Format

Send to

Choose Destination
See comment in PubMed Commons below
J Clin Endocrinol Metab. 2012 Jun;97(6):1842-6. doi: 10.1210/jc.2012-1296. Epub 2012 Mar 14.

A challenging case of hypocalcemia supporting the concept that 25-hydroxyvitamin D status is important for intestinal calcium absorption.

Author information

1
Department of Internal Medicine, Medical University of Graz, Auenbruggerplatz 15, A-8036 Graz, Austria.

Abstract

CONTEXT:

Intestinal mucosa seems to be responsive not only to circulating calcitriol but also to serum 25-hydroxyvitamin D concentrations.

OBJECTIVE:

We report a complex patient with chronic kidney disease who presented with symptomatic hypocalcemia (ionized calcium, 0.77 mmol/liter) despite regular calcitriol and calcium supplementation.

METHODS:

Case history, laboratory evaluation, and bone biopsies are discussed.

RESULTS:

Only vigorous treatment with im cholecalciferol led to a significant improvement of serum calcium, a decrease in PTH levels, and histological improvement of osteomalacic bone disease. However, oral anticoagulation became necessary for advanced peripheral artery disease, which precluded further im injections. Therefore, UVB phototherapy was initiated to treat vitamin D deficiency.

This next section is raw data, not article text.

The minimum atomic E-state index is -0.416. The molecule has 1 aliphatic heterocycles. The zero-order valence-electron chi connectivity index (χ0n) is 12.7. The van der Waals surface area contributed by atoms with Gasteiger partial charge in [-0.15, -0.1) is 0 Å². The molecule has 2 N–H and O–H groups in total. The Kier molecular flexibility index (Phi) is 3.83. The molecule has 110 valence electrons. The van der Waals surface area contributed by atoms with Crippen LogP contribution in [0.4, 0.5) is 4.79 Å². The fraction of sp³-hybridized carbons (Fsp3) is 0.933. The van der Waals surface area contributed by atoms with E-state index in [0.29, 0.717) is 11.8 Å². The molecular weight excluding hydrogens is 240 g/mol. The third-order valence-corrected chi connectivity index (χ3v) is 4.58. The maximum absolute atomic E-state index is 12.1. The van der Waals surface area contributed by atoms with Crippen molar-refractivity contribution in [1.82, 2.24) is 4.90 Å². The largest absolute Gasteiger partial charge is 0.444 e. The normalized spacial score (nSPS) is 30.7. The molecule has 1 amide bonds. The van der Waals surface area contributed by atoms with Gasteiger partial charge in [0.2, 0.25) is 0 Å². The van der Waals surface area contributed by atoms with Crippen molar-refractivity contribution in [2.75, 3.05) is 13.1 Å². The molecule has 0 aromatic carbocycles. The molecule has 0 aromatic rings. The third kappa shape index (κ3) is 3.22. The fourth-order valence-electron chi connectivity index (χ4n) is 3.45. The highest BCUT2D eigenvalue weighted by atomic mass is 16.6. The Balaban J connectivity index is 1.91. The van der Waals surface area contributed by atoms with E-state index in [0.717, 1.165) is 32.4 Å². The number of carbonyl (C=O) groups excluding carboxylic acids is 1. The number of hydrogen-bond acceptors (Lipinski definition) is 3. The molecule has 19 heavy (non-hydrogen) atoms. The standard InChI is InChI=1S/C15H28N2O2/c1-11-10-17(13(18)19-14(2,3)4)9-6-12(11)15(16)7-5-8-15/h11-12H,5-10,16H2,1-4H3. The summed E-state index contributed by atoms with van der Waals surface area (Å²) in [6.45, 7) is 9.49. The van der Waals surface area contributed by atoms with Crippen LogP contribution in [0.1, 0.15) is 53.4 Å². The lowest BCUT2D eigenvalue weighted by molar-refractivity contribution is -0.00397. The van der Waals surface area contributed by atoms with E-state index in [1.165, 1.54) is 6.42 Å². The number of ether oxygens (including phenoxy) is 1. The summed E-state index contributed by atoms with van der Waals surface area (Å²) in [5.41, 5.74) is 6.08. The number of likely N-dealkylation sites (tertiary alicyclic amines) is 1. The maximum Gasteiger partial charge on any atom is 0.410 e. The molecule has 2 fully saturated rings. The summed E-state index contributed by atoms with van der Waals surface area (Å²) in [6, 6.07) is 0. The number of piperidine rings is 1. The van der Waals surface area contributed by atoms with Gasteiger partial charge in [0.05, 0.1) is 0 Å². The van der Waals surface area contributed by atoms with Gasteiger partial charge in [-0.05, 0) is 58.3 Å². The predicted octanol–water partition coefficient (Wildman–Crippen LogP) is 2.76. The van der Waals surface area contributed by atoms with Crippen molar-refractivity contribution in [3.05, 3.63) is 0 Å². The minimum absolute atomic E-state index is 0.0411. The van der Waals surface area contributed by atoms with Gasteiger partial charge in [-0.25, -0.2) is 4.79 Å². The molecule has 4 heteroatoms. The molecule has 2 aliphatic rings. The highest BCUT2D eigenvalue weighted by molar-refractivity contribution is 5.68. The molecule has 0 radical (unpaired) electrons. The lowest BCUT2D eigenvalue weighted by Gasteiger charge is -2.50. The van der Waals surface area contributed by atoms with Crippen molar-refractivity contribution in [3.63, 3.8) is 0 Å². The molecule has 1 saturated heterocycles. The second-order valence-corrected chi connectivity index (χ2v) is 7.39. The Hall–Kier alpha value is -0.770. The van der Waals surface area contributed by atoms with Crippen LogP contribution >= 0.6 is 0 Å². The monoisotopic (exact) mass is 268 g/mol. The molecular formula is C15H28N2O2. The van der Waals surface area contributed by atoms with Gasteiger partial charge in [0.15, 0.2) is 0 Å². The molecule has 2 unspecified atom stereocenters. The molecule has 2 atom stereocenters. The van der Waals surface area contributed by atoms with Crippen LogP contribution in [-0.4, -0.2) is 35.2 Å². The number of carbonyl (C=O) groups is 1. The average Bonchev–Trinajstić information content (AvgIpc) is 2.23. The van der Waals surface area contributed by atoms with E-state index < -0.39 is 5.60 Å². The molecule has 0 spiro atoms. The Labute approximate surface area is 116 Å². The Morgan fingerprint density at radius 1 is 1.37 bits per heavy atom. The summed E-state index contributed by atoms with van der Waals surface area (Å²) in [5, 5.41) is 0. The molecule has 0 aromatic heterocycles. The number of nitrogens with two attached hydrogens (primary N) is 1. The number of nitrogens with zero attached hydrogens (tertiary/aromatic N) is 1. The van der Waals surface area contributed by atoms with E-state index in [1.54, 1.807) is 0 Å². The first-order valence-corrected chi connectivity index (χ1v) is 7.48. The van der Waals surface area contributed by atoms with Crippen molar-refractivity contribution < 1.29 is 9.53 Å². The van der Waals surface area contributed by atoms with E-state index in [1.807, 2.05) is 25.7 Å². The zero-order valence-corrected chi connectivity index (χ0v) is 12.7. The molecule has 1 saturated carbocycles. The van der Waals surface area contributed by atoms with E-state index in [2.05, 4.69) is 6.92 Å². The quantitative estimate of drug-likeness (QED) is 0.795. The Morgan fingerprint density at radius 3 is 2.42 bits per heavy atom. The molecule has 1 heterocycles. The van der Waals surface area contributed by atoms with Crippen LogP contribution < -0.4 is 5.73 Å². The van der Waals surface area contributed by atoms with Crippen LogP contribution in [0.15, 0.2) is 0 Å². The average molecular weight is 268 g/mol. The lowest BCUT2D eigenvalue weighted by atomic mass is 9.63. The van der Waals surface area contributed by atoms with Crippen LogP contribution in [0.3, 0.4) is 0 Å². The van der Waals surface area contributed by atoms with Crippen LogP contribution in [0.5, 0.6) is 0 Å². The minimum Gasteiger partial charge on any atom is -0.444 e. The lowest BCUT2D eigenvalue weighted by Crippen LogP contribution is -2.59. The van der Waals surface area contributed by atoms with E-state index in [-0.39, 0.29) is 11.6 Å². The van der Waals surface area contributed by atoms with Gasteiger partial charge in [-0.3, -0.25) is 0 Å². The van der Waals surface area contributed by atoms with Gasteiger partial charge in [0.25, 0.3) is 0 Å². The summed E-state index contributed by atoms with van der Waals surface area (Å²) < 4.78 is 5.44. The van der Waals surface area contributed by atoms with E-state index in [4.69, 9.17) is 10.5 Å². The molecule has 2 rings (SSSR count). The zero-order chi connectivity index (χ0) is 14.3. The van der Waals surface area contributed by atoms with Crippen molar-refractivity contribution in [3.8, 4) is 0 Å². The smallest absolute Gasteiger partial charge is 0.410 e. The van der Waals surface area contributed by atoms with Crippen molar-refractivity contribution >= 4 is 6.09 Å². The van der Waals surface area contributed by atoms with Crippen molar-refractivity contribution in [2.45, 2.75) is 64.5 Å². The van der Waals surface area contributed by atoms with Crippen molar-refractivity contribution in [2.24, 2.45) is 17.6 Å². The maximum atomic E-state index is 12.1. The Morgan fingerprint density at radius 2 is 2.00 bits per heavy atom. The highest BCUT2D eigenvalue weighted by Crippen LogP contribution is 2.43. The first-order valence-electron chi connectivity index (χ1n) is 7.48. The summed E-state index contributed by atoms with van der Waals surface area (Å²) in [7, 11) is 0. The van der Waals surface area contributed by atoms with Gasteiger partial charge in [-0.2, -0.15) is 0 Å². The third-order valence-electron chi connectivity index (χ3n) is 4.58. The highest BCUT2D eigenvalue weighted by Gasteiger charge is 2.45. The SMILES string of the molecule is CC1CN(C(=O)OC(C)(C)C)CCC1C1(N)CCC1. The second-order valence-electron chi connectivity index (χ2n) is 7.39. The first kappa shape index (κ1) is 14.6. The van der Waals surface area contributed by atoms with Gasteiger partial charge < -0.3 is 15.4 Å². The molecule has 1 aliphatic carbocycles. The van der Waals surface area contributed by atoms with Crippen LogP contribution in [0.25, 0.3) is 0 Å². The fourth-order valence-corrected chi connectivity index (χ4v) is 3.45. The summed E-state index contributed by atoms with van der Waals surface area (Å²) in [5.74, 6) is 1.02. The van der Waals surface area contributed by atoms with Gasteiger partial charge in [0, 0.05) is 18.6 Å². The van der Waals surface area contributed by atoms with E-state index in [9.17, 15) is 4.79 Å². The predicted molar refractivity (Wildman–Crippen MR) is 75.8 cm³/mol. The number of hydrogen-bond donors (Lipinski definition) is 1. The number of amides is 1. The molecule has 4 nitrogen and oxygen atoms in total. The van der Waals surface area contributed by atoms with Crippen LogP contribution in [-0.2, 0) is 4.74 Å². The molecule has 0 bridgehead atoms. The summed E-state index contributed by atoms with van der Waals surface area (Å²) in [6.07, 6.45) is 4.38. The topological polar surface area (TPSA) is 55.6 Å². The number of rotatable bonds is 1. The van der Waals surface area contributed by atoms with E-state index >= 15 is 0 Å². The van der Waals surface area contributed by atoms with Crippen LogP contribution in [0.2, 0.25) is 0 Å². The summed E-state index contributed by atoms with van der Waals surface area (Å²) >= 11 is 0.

CONCLUSION:

This case is clinically relevant because it demonstrates that efficient calcium absorption is markedly reduced in profound vitamin D deficiency, even with normal active vitamin D levels. An important consequence is to stay aware of vitamin D deficiency in patients with compromised kidney function irrespective of regular calcitriol replacement. Second, when both parenteral and oral vitamin D administration are contraindicated, ineffective, or unavailable, UVB phototherapy is an effective option to treat vitamin D deficiency. Third, this case underlines the importance of obtaining regular 25-hydroxyvitamin D levels in complex clinical cases when prediction of individual response is unreliable.

PMID:
22419730
DOI:
10.1210/jc.2012-1296
[Indexed for MEDLINE]
PubMed Commons home

PubMed Commons

0 comments
How to join PubMed Commons

    Supplemental Content

    Full text links

    Icon for Silverchair Information Systems
    Loading ...
    Support Center